Melania Steals Michelle's Speech - OOPS!
The speech was well-received by the audience in attendance, and grudgingly praised by cable news reporters.
Asked about her speech earlier in the evening by Matt Lauer, Melania said she didn't need to practice much, because:
I wrote it...with as little help as possible.
Journalist Jarrett Hill was the first to notice the similarity of the speeches. Here is Melania speaking:
From a young age, my parents impressed on me the values that you work hard for what you want in life. That your word is your bond, and you do what you say and keep your promise. That you treat people with respect. They taught and showed me values and morals in their daily life.
That is a lesson that I continue to pass along to our son. And we need to pass those lessons on to the many generations to follow. Because we want our children in this nation to know that the only limit to your achievements is the strength of your dreams and your willingness to work for them.
Here's what Michelle said:
And Barack and I were raised with so many of the same values: that you work hard for what you want in life; that your word is your bond and you do what you say you're going to do; that you treat people with dignity and respect, even if you don't know them, and even if you don't agree with them.
And Barack and I set out to build lives guided by these values, and pass them on to the next generation. Because we want our children — and all children in this nation — to know that the only limit to the height of your achievements is the reach of your dreams and your willingness to work for them.
The Trump campaign has not yet commented on the obvious plagiarism, but as of this writing, the plan appears to be a Blame-The-Media defense.
READ MORE ABOUT MELANIA TRUMP
Meanwhile, Twitter is ablaze with indignation, shock and glee.
Did a speechwriter sabotage Melania on purpose, or did someone really think they could pull this off without notice?
Brace yourselves for more drama ahead!
Breaking down the bias of comfort films.
With the constant onslaught of complicated news that 2020 has brought, sometimes you just want to be able to shut off your brain, relax, and feel happy.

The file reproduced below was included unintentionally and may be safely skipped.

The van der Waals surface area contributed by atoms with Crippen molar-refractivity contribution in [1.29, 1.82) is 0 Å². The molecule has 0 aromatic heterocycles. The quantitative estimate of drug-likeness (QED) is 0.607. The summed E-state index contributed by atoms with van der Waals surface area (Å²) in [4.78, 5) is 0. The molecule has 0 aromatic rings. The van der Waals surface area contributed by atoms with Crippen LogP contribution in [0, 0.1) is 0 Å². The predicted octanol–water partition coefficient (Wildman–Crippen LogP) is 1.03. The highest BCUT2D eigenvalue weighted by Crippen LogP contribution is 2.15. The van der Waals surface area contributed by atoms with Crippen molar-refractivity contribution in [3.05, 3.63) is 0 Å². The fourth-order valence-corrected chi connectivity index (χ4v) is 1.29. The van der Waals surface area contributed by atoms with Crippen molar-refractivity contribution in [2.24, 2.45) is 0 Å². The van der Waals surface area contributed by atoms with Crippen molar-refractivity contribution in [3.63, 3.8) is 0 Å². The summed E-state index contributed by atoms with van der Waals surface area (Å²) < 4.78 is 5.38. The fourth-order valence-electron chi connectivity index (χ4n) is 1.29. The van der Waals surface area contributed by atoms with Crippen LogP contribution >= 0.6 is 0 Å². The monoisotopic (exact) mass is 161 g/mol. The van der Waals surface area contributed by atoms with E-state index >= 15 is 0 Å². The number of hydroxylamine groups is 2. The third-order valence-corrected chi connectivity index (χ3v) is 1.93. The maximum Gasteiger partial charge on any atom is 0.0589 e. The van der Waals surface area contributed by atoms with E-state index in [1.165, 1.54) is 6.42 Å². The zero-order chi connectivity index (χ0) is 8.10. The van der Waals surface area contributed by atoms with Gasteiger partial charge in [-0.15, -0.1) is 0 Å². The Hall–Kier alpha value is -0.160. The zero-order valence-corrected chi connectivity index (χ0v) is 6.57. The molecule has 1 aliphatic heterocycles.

Enter comfort films. These are the feel-good movies that feel like a warm hug when you finish them, the ones that allow you to escape for a short while. We often turn to these types of films in times of trouble or extreme stress, and when we're not sure what films of this nature we should watch, we turn to the Internet for options.
25 years ago, pop stars and rappers were were expected to stay in their respective lanes. But Mariah Carey proved that hip-hop and pop were a match made in heaven—changing popular music as we know it.
Hip-Hop is pop—not in sound, but rather in terms of influence and authority.
Certainly pure pop—pasteurized and whipped into its ultimate peak in the early 2010s—is still breathing, though despite its name, the genre's reign as the chieftain of popular music has ended.
Drake and Bad Bunny are as much of pop stars in 2020 as Carly Rae Jepsen and Kesha were in 2012. Spotify reports that, at this very moment, Cardi B and Megan Thee Stallion's "WAP" is the most-streamed song in the United States. Immediately following that is trap-pop cut "Mood," a TikTok-famous summer bop by 24kGoldn and Iann Dior, two of many rising zoomer rappers who have embraced Hip-Hop's guidance in most melodic forms, like trap-pop, emo rap, alternative hip-hop, and pop-rap. And if that's not enough to give Hip-Hop a throne, Nielsen Music has confirmed that eight of the top 10 artists of 2020 so far are, of course, rappers.